Day 5 of trucker rebellion at Port of Oakland ties up 50,000 cargo containers

Cargo operations at the Port of Oakland were shut down on Friday for a fifth day as independent truckers continued protesting a state labor law.

The truckers are fighting to keep their more profitable status as gig workers instead of employees.

A manufacturer and distributor in Benicia that needs to get a lot of boxes out of the port and into their shipping system is evermore concerned.

In the last five days, as many as 50,000 containers have been dead stopped. End to end, those containers would be more than 350-miles long.

Blendjet was founded by four young entrepreneurs five years ago. They came up with compact, portable, rechargeable blenders that make clump-free shakes on the go.

The company sells 5 million of them a year.

Operations Vice President Brian Zuk, a founding member of the company, said, "There's a huge demand for our product. We're never in a situation where we seem to have enough."

The blenders are made in China then shipped on sea containers into the U.S.

"We have containers coming in every week. We have dozens and dozens on the water at any given time," said Zuk.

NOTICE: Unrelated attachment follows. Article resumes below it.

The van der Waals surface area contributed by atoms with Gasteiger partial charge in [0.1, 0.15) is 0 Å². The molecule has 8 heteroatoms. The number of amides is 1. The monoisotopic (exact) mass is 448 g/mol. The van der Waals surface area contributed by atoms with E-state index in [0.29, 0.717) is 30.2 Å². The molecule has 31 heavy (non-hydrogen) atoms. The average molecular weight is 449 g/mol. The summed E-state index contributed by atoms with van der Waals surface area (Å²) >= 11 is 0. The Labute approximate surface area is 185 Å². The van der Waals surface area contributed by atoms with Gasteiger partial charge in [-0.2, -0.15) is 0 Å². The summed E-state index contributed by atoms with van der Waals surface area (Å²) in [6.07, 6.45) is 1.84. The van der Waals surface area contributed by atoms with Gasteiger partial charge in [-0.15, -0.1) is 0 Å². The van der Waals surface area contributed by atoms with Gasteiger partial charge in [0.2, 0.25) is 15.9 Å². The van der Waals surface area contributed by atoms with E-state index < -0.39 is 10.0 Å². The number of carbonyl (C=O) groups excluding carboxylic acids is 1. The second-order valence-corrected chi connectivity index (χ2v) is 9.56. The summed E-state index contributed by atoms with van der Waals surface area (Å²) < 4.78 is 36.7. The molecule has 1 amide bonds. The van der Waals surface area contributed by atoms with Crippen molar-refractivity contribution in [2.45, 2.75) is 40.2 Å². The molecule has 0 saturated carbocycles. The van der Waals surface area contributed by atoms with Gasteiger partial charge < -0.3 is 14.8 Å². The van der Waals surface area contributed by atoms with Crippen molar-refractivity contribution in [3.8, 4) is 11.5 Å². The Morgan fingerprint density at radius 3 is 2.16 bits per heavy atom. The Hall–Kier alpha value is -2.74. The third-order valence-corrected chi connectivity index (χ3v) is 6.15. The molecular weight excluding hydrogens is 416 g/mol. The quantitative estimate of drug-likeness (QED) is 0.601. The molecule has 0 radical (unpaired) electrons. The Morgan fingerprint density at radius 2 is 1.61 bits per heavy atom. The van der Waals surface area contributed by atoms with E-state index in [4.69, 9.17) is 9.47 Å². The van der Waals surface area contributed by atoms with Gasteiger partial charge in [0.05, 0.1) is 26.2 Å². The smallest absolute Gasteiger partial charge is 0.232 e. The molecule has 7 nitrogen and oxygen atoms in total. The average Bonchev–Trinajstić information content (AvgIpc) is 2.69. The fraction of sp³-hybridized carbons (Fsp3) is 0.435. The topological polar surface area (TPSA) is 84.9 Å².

After two years of pandemic supply chain disruptions, the company learned to over order for normal business operations. But, as people get out and about, major retailers are now ordering massive quantities.

"So, we've never been in a position where we're out of inventory or waiting on containers to arrive," said Zuk.

But the trucker rebellion at the port has kept some 50,000 containers either stranded on the dock or at sea on ships.

In Blendjet's case, there are currently 22 containers stranded at the Port of Oakland, containing 602,000 blenders.

"It was just another punch in the gut. It seemed like we were just starting to come over this hill and getting to a point where things were starting to get somewhat normalized," said Zuk.

Blendjet faces a triple whammy at the moment— the delay of getting already ordered products to customers, introducing new products, and the delays of introducing those products at a growing number of retailers.

Zuk doesn't think operations will get back to normal any time soon.